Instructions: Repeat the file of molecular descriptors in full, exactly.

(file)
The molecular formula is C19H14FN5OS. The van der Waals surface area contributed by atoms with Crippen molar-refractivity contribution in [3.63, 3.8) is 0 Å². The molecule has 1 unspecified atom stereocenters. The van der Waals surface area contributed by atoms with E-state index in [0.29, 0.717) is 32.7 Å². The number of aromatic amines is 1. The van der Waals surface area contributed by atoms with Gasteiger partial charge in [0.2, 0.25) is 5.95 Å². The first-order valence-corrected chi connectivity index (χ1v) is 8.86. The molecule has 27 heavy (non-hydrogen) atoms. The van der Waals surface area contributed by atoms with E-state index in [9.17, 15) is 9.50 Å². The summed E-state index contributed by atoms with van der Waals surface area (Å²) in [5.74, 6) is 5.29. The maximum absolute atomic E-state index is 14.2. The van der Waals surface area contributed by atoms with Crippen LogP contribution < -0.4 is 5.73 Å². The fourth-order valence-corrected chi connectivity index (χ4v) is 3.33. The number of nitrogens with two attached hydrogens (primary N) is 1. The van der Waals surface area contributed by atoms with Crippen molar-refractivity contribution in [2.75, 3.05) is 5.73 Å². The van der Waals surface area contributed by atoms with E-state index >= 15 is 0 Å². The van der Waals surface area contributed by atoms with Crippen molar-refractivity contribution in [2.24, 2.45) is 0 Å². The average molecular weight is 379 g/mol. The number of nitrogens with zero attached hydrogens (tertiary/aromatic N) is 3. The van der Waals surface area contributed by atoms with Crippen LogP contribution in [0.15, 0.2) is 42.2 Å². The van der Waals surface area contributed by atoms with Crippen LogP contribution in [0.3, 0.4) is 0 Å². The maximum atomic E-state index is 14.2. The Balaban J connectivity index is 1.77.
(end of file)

The molecular formula is C19H14FN5OS. The van der Waals surface area contributed by atoms with Crippen molar-refractivity contribution in [3.63, 3.8) is 0 Å². The molecule has 1 unspecified atom stereocenters. The van der Waals surface area contributed by atoms with E-state index in [0.29, 0.717) is 32.7 Å². The number of aromatic amines is 1. The van der Waals surface area contributed by atoms with Gasteiger partial charge in [0.2, 0.25) is 5.95 Å². The first-order valence-corrected chi connectivity index (χ1v) is 8.86. The molecule has 27 heavy (non-hydrogen) atoms. The van der Waals surface area contributed by atoms with E-state index in [9.17, 15) is 9.50 Å². The summed E-state index contributed by atoms with van der Waals surface area (Å²) in [5.74, 6) is 5.29. The maximum absolute atomic E-state index is 14.2. The van der Waals surface area contributed by atoms with Crippen LogP contribution < -0.4 is 5.73 Å². The fourth-order valence-corrected chi connectivity index (χ4v) is 3.33. The number of nitrogens with two attached hydrogens (primary N) is 1. The van der Waals surface area contributed by atoms with Crippen molar-refractivity contribution in [2.75, 3.05) is 5.73 Å². The van der Waals surface area contributed by atoms with E-state index >= 15 is 0 Å². The van der Waals surface area contributed by atoms with Crippen molar-refractivity contribution in [2.24, 2.45) is 0 Å². The average molecular weight is 379 g/mol. The number of nitrogens with zero attached hydrogens (tertiary/aromatic N) is 3. The van der Waals surface area contributed by atoms with Crippen LogP contribution in [0.15, 0.2) is 42.2 Å². The van der Waals surface area contributed by atoms with Crippen LogP contribution in [0.3, 0.4) is 0 Å². The maximum atomic E-state index is 14.2. The Balaban J connectivity index is 1.77.